Tech round-up for February 6: Apple and Facebook and Microsoft, OpenMedia is in your corner, Bell maybe isn't, Apex Legends is a new battle royale extravaganza

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Categories Consumer technology | Video games

This week, Bell lobbies the regulatory framework to get things working in their favour, while OpenMedia works for the people. Plus, Respawn surprises with the new game, Apex Legends. But first, Apple flexes and Facebook flounders, while Microsoft is all smiles.

Apple plays well with others when they play nicely

Last week, after finding out that Facebook had been circumventing the app publishing process to get user data, Apple revoked some permissions.

That left many Facebook employees unable to work.

In stark contrast, Apple and Microsoft have never been better friends, with the former adding Office 365 to the Mac App Store for the first time ever.

It’s an acknowledgement by Apple that office productivity is owned by Microsoft, and by Microsoft that it can best serve customers by giving them the services they need, on the devices they use.

OpenMedia worked to keep the internet free in 2018

OpenMedia is a non-profit set up to “safeguard the possibilities of the open Internet, and toward informed and participatory digital policy”.

Last year, the organization was involved in a number of initiatives.

For example, it led the protest against Bell’s FairPlay Canada scheme which aimed to give it and other internet service providers the ability to independently blacklist websites. Representatives also drove efforts to have Canada’s Privacy Act reformed to prevent Statistics Canada from accessing financial data on citizens.

In 2019, Canada’s Broadcast and Telecommunications Act is being reviewed and this has implications on the amount we pay for mobile and internet services, as well as how free and open those platforms remain.

OpenMedia submitted a brief to the committee.

You’re lucky you’ve got them in your corner.

Bell asked government to block virtual private networks as part of NAFTA renegotiations, documents show

Last week, news broke that Bell asked the federal government to include virtual private networks (VPNs) in its NAFTA renegotiations.

Originally reported by the Wire Report and covered by Torrentfreak, the submission from Bell Canada Enterprises makes it clear the company wants a ban on VPNs that can be used by Canadians to access the U.S. Netflix library, for example.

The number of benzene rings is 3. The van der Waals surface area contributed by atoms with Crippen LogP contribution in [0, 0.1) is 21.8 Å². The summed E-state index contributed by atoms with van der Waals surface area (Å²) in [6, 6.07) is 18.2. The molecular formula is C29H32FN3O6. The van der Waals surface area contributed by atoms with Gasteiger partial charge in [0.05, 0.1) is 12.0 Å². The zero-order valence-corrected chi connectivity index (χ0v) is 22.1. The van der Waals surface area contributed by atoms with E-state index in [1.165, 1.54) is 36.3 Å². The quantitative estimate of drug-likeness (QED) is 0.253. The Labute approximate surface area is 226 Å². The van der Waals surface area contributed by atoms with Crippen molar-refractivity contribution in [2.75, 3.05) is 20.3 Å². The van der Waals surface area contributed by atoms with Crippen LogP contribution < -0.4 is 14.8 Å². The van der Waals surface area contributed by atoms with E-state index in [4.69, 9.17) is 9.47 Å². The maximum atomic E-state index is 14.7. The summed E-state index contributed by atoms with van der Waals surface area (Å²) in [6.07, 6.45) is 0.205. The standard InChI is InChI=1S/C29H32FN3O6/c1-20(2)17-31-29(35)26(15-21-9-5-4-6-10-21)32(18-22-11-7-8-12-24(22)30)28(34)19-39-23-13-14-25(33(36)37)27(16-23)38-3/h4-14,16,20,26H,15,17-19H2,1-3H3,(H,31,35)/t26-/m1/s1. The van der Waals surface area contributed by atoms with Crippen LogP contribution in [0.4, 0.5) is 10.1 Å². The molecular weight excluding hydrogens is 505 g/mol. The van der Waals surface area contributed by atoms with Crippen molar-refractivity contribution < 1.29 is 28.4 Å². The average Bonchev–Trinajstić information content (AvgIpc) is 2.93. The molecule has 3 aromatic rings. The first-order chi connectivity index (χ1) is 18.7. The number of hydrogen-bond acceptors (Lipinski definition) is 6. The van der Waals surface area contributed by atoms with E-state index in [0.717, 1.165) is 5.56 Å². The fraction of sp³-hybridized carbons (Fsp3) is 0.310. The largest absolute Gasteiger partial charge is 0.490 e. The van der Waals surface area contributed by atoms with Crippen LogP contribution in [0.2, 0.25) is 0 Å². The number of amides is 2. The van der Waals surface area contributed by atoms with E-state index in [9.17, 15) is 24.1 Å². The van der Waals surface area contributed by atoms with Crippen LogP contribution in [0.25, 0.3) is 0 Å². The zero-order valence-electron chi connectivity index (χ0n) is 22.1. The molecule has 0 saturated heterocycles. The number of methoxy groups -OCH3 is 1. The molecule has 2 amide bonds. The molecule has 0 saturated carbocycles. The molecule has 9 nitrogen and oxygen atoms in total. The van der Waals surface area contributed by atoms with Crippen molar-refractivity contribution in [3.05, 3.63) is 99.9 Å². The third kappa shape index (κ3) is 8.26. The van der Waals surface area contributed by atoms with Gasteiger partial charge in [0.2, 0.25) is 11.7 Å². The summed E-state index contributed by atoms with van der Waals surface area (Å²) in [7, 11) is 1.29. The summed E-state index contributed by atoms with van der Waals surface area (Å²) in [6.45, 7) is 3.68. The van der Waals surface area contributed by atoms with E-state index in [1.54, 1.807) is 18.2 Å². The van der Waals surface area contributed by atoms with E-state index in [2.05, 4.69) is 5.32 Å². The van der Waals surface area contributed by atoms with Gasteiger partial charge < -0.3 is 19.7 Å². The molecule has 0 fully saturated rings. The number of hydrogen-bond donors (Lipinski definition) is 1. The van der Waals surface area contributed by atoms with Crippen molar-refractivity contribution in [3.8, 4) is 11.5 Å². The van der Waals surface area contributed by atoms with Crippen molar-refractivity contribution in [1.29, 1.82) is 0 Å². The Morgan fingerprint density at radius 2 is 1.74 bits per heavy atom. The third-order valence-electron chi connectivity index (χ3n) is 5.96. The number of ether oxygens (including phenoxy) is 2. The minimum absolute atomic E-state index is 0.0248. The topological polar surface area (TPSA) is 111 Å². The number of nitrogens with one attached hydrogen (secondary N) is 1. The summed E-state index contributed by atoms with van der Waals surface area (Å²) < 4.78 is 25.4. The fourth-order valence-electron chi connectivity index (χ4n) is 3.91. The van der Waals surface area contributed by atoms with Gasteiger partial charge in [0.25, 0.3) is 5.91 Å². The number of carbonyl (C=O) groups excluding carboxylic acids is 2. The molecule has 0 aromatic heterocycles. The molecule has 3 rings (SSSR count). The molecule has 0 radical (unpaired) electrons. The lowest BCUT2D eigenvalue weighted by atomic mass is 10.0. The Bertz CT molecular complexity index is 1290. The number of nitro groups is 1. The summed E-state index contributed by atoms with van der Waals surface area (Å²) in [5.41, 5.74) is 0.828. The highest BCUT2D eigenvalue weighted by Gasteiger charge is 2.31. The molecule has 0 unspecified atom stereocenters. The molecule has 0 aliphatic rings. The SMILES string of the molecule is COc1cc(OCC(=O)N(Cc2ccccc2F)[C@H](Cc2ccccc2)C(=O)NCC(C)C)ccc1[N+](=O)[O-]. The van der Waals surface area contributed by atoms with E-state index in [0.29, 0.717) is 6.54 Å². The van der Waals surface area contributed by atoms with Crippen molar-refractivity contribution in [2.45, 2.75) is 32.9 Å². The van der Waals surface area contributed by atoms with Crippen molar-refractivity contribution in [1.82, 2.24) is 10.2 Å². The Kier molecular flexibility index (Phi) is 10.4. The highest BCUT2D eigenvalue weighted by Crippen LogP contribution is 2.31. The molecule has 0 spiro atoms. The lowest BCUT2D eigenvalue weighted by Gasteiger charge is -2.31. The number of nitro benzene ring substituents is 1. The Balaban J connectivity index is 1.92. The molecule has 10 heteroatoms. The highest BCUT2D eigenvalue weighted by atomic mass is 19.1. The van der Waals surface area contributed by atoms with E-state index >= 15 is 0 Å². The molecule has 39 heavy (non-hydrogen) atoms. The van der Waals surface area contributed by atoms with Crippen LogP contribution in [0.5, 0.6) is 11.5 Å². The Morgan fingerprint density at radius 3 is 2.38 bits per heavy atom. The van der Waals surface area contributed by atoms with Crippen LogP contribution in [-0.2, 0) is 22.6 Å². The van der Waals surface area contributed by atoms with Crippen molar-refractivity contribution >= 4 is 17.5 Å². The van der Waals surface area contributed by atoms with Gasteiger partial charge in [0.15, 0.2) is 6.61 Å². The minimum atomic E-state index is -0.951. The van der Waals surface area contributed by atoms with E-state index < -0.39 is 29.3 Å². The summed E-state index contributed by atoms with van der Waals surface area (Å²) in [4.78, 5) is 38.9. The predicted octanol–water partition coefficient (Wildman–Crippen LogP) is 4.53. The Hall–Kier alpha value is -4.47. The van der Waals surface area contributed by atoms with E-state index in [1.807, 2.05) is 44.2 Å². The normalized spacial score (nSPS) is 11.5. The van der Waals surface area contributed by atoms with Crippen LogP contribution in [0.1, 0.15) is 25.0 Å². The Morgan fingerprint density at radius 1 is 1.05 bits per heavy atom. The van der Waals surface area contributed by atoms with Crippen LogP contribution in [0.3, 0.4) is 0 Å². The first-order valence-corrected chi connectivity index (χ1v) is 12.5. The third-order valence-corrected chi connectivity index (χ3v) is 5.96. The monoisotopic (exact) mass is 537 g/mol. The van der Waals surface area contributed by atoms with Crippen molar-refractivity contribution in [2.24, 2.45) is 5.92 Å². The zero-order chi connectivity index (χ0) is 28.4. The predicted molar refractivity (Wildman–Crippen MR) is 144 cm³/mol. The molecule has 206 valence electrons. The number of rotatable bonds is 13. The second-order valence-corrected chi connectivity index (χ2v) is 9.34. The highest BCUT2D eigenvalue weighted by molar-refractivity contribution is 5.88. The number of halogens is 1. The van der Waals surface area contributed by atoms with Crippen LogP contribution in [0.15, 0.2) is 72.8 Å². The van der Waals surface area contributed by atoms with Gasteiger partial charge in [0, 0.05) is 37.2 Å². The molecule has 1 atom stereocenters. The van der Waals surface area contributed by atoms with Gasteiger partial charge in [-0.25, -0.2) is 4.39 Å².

The USMCA did not include anything on VPNs.

Electronic Arts surprises gamers with free-to-play Apex Legends

Respawn, a game developer that is part of Electronic Arts, surprised everyone this week when it dropped Apex Legends, a free-to-play battle royale game. Player Unknown Battlegrounds and Fortnite have some competition.

This is rarely done in the video game industry. With big budgets and big teams, normally games are announced a year in advance, and publicity campaigns carefully designed to trickle out information.

With Apex Legends, gamers were treated to a fully-formed experience. And Respawn, which has some of the creators of the Call of Duty games on its roster, has taken the battle royale genre and made it just a bit different.

It’s team-based, for one, pitting groups of three against each other. And players can be regenerated while the game is going on, as opposed to having to wait and watch after getting sniped.

Apex Legends is set in the Titanfall universe, which Respawn created, and while there are no big suits of weaponized armour to wear, the slick run-and-gun mechanics that are part of that series are also here.

The game has got great character design and is free to download and play on PS4, Windows, and Xbox One. You can pay real money for cosmetics and to progress faster, but it is by no means necessary.

And just in case you might be thinking that this game means no more Titanfall, don’t worry. Respawn head Vince Zampella says more Titanfall is coming this year.

Apex Legends had a million players before launch day had ended.


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